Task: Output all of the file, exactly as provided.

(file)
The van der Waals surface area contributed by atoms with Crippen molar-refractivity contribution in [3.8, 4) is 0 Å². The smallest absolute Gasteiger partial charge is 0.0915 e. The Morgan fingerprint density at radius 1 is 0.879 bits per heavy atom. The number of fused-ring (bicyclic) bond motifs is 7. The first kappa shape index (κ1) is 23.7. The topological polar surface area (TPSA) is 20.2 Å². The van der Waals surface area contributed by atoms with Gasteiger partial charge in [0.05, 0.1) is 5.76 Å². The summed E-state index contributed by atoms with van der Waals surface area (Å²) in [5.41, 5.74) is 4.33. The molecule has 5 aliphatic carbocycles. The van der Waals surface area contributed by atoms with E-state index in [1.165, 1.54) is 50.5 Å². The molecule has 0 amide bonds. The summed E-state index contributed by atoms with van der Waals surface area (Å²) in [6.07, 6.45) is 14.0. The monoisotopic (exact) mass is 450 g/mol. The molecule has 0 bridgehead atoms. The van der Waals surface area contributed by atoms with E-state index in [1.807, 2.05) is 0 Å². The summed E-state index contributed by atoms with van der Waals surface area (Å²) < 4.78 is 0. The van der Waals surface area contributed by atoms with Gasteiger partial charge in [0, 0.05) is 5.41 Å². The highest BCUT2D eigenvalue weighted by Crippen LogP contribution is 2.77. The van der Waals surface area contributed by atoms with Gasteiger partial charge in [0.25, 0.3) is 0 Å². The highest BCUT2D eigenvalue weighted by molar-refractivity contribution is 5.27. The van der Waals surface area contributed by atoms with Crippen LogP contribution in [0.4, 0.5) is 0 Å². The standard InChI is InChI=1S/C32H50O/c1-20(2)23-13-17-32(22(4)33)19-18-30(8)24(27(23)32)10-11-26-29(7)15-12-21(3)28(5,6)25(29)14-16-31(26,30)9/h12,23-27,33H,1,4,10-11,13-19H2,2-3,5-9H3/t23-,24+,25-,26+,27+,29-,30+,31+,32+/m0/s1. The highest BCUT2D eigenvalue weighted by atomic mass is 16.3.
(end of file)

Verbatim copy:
The van der Waals surface area contributed by atoms with Crippen molar-refractivity contribution in [3.8, 4) is 0 Å². The smallest absolute Gasteiger partial charge is 0.0915 e. The Morgan fingerprint density at radius 1 is 0.879 bits per heavy atom. The number of fused-ring (bicyclic) bond motifs is 7. The first kappa shape index (κ1) is 23.7. The topological polar surface area (TPSA) is 20.2 Å². The van der Waals surface area contributed by atoms with Gasteiger partial charge in [0.05, 0.1) is 5.76 Å². The summed E-state index contributed by atoms with van der Waals surface area (Å²) in [5.41, 5.74) is 4.33. The molecule has 5 aliphatic carbocycles. The van der Waals surface area contributed by atoms with E-state index in [1.165, 1.54) is 50.5 Å². The molecule has 0 amide bonds. The summed E-state index contributed by atoms with van der Waals surface area (Å²) in [6.07, 6.45) is 14.0. The monoisotopic (exact) mass is 450 g/mol. The molecule has 0 bridgehead atoms. The van der Waals surface area contributed by atoms with E-state index in [1.807, 2.05) is 0 Å². The summed E-state index contributed by atoms with van der Waals surface area (Å²) < 4.78 is 0. The van der Waals surface area contributed by atoms with Gasteiger partial charge in [0, 0.05) is 5.41 Å². The highest BCUT2D eigenvalue weighted by Crippen LogP contribution is 2.77. The van der Waals surface area contributed by atoms with Gasteiger partial charge in [0.25, 0.3) is 0 Å². The highest BCUT2D eigenvalue weighted by molar-refractivity contribution is 5.27. The van der Waals surface area contributed by atoms with Crippen LogP contribution in [0.4, 0.5) is 0 Å². The standard InChI is InChI=1S/C32H50O/c1-20(2)23-13-17-32(22(4)33)19-18-30(8)24(27(23)32)10-11-26-29(7)15-12-21(3)28(5,6)25(29)14-16-31(26,30)9/h12,23-27,33H,1,4,10-11,13-19H2,2-3,5-9H3/t23-,24+,25-,26+,27+,29-,30+,31+,32+/m0/s1. The highest BCUT2D eigenvalue weighted by atomic mass is 16.3.